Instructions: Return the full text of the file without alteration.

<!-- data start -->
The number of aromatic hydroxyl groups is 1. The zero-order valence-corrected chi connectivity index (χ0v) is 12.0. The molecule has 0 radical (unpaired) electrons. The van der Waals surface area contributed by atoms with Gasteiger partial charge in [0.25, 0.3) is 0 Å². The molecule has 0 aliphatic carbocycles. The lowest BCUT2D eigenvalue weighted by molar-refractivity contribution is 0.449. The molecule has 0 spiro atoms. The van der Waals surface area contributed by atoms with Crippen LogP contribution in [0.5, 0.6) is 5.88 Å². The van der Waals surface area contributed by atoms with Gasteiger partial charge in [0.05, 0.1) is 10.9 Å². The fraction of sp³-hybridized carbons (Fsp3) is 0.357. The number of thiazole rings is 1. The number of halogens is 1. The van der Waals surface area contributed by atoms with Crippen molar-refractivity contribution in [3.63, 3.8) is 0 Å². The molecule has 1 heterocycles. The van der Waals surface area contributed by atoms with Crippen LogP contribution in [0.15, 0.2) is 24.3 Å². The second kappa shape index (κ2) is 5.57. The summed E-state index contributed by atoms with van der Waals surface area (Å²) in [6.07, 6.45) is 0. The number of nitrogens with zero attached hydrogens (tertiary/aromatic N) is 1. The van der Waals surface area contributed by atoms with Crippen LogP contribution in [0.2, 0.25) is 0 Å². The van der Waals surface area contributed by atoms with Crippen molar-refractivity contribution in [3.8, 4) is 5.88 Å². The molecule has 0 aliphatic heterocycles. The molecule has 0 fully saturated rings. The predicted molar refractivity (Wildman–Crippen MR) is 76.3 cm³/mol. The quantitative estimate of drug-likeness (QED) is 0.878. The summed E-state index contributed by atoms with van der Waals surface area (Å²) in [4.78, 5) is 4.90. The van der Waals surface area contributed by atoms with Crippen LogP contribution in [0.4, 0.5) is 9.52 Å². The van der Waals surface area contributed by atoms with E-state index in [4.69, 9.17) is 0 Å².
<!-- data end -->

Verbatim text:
The number of aromatic hydroxyl groups is 1. The zero-order valence-corrected chi connectivity index (χ0v) is 12.0. The molecule has 0 radical (unpaired) electrons. The van der Waals surface area contributed by atoms with Gasteiger partial charge in [0.25, 0.3) is 0 Å². The molecule has 0 aliphatic carbocycles. The lowest BCUT2D eigenvalue weighted by molar-refractivity contribution is 0.449. The molecule has 0 spiro atoms. The van der Waals surface area contributed by atoms with Crippen LogP contribution in [0.5, 0.6) is 5.88 Å². The van der Waals surface area contributed by atoms with Gasteiger partial charge in [0.05, 0.1) is 10.9 Å². The fraction of sp³-hybridized carbons (Fsp3) is 0.357. The number of thiazole rings is 1. The number of halogens is 1. The van der Waals surface area contributed by atoms with Crippen molar-refractivity contribution in [3.63, 3.8) is 0 Å². The molecule has 1 heterocycles. The van der Waals surface area contributed by atoms with Crippen LogP contribution in [0.15, 0.2) is 24.3 Å². The second kappa shape index (κ2) is 5.57. The summed E-state index contributed by atoms with van der Waals surface area (Å²) in [6.07, 6.45) is 0. The number of nitrogens with zero attached hydrogens (tertiary/aromatic N) is 1. The van der Waals surface area contributed by atoms with Crippen LogP contribution in [0.2, 0.25) is 0 Å². The van der Waals surface area contributed by atoms with Crippen molar-refractivity contribution in [3.8, 4) is 5.88 Å². The molecule has 0 aliphatic heterocycles. The molecule has 0 fully saturated rings. The predicted molar refractivity (Wildman–Crippen MR) is 76.3 cm³/mol. The quantitative estimate of drug-likeness (QED) is 0.878. The summed E-state index contributed by atoms with van der Waals surface area (Å²) in [4.78, 5) is 4.90. The van der Waals surface area contributed by atoms with Crippen LogP contribution in [0.4, 0.5) is 9.52 Å². The van der Waals surface area contributed by atoms with E-state index in [4.69, 9.17) is 0 Å².